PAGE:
Take caution when heating the home, urges Scottsdale Fire

The Scottsdale Fire Department celebrates 10 years of service this July. (Photo courtesy of SFD)

(Photo courtesy of SFD)

The Scottsdale Fire Department is offering tips on how residents can keep their home safe from fire and other harmful conditions when trying to stay warm during the winter temperatures.

The leading months for home fires and home fire deaths in the United States are December, January and February. On average, more than a third of home fire deaths in the United States occur during the winter months.

Critical elements of home heating safety have to do with correct installation, maintenance, fueling and operation of portable and space heaters, as well as safely arranging household items around them.

Major causes of home heating fires include:

  • Lack of regular cleaning of chimneys in fireplaces and woodstoves.
  • Placing things that can burn too close to space and portable heaters.
  • Flaws in design, installation or use.
  • Fueling errors involving liquid, or gas-fueled heaters.
  • Leaving portable or space heaters unattended.

This week, Arizona has been among the coldest places in the country, according to a press release.  Make sure you are keeping warm safely by following these tips.

Prevent home heating equipment fires:

  • When purchasing equipment, select ones that have the mark of an independent testing laboratory.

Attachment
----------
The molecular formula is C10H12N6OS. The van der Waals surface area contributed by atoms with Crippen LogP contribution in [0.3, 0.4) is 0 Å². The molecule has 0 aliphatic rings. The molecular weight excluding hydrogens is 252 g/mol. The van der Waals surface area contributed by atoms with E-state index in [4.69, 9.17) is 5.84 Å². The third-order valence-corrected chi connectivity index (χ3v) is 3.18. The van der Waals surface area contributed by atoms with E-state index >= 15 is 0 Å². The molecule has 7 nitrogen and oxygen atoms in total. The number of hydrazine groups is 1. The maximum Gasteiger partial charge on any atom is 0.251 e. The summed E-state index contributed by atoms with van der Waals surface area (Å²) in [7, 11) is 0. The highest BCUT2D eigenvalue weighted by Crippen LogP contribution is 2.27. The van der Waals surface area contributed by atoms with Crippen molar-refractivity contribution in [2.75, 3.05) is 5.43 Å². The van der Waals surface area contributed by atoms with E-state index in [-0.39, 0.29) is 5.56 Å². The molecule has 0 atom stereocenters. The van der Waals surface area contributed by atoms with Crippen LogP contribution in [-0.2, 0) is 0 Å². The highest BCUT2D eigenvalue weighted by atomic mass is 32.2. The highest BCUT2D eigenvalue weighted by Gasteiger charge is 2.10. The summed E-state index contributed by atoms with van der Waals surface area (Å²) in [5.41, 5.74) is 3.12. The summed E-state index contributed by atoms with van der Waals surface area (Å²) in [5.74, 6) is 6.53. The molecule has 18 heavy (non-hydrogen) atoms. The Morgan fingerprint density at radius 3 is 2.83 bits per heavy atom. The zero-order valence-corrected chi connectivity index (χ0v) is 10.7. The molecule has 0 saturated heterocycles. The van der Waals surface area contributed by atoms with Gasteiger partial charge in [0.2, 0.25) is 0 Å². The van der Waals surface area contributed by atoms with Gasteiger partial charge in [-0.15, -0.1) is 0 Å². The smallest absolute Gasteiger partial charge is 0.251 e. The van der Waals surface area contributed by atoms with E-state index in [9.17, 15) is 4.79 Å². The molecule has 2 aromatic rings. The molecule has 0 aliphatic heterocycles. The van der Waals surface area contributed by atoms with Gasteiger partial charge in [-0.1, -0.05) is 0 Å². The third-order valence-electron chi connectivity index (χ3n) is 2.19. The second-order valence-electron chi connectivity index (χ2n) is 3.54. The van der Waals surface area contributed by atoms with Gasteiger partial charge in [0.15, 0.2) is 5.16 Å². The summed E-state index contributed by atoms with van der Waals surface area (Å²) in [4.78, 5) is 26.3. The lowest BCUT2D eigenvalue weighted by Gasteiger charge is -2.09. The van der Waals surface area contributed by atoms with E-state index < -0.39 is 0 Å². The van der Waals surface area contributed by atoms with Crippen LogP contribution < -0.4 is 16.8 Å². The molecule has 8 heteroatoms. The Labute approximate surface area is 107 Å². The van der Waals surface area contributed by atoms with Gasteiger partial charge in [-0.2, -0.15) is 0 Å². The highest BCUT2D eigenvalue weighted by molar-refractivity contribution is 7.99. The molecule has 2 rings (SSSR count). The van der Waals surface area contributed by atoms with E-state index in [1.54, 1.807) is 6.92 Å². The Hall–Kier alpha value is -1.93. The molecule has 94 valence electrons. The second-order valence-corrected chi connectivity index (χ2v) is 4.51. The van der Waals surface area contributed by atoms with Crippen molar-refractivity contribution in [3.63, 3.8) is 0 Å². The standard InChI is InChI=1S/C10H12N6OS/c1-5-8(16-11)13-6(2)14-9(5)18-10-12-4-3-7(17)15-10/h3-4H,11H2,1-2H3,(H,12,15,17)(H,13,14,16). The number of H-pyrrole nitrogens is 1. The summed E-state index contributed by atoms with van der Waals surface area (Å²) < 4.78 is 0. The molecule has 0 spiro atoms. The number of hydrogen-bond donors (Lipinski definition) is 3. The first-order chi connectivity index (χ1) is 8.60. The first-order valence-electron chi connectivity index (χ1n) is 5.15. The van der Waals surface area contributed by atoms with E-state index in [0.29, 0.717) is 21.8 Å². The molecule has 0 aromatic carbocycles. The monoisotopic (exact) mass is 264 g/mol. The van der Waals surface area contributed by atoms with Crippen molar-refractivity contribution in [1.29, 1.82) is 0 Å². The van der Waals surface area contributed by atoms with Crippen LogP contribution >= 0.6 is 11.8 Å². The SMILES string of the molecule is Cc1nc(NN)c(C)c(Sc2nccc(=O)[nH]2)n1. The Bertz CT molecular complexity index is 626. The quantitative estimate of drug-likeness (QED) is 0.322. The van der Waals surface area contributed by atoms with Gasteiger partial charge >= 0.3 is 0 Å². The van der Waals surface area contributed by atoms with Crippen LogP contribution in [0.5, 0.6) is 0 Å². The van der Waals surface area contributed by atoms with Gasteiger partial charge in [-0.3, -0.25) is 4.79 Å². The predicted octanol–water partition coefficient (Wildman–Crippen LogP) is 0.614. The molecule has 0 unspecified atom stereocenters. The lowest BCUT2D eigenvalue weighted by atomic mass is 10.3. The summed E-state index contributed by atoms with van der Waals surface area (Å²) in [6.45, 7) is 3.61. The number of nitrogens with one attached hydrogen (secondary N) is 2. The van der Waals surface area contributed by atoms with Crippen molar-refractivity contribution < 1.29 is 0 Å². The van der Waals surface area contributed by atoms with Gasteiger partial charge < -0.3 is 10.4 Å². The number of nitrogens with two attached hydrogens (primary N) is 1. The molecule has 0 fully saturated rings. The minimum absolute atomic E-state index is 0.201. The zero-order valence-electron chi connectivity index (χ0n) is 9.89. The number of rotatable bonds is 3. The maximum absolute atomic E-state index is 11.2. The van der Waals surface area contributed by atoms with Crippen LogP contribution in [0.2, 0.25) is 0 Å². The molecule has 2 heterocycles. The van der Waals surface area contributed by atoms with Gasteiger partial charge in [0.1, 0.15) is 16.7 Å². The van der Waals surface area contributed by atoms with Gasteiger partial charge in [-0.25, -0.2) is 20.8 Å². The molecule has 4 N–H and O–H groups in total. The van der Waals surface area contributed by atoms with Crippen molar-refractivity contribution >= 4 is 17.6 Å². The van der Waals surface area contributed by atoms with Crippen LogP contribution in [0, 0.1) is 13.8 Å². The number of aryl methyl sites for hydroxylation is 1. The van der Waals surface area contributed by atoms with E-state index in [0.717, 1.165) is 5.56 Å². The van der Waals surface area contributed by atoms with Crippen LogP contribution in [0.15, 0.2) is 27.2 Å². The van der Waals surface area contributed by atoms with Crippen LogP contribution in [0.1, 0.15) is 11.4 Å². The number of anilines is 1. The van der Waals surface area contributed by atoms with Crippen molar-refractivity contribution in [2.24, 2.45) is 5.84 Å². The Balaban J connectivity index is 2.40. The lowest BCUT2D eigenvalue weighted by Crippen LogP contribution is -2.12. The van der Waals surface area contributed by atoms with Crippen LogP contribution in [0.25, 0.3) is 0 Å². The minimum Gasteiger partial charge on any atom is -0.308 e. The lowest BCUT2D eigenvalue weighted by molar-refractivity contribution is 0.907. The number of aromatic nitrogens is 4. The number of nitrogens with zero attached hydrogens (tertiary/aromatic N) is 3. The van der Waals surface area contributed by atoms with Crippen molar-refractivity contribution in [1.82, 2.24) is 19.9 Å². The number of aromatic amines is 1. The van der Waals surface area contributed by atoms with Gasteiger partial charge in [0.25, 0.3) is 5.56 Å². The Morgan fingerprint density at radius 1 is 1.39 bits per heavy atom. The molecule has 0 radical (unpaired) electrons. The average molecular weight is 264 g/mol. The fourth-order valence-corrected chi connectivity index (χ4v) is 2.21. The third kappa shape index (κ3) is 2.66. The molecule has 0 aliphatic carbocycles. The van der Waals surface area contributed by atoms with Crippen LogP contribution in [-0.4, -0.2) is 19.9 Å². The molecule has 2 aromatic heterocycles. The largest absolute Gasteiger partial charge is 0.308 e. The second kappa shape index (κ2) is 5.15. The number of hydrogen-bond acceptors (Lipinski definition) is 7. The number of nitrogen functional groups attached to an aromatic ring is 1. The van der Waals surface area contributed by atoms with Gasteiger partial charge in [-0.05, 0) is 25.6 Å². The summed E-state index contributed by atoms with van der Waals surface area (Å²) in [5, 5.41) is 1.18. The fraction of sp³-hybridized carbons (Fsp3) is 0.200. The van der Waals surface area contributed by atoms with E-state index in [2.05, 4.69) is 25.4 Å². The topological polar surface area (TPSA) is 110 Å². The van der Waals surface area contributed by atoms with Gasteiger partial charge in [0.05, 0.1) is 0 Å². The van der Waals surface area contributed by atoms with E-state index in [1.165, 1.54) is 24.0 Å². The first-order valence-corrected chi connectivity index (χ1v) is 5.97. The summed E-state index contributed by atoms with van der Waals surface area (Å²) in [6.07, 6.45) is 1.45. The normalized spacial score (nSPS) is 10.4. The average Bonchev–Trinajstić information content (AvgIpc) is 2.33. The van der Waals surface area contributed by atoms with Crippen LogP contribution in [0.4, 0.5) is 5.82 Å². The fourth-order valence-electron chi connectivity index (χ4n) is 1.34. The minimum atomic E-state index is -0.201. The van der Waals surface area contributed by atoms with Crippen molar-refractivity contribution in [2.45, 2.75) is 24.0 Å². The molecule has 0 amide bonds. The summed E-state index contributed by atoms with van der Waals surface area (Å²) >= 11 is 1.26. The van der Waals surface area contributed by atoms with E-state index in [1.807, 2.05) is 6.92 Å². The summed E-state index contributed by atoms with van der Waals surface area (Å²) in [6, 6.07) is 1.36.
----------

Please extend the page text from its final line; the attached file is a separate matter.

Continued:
• Install and maintain heating equipment correctly.
  • Make sure the equipment complies with local fire and building codes.
  • Read and follow the manufacturer’s instructions when using a heating device.

Portable and other space heaters:

  • All types must be kept at least 36 inches from anything that can burn, including furniture, bedding, clothing, pets and people.
  • Space heaters must not be left operating when you are not in the room, or when you go to sleep.
  • Children should be supervised at all times when space heaters are in use.

Carbon Monoxide Poisoning

About 230 people die each year from CO poisoning related to fuel burning household appliances, such as furnaces, space heaters, water heaters, clothes dryers, kitchen ranges, wood stoves and fireplaces, the release stated.

Each year, approximately 25 people die and hundreds more suffer from carbon monoxide poisoning when they burn charcoal in enclosed areas such as their homes – in a bedroom or living room for heat or cooking. Some also burn charcoal in campers or vans, or in tents.

When inhaled, the tasteless, odorless gas is easily absorbed into the blood. Carbon monoxide is lethal when it replaces the amount of oxygen needed to sustain heart and brain function.

Symptoms of carbon monoxide poisoning include headaches, fatigue, weakness, shortness of breath, and nausea, are often dismissed as a “touch of the flu,” even by doctors.


  • Never use a vented-type heater without proper venting and flue (chimney).
  • Follow manufacturer’s recommendations for the proper size heater and for its installation, maintenance and use. Have it professionally installed, if possible.
  • Have your heater installation checked by the local fire marshal, building inspector, or gas company before lighting.
  • Never use a heater that is in disrepair. Always keep your heater in proper operating condition.
  • Turn off the heater if the burner flame looks strange, i.e., yellow flames, unsteady flames, or smoky flames.

For more safety tips, visit www.ScottsdaleFD.com.

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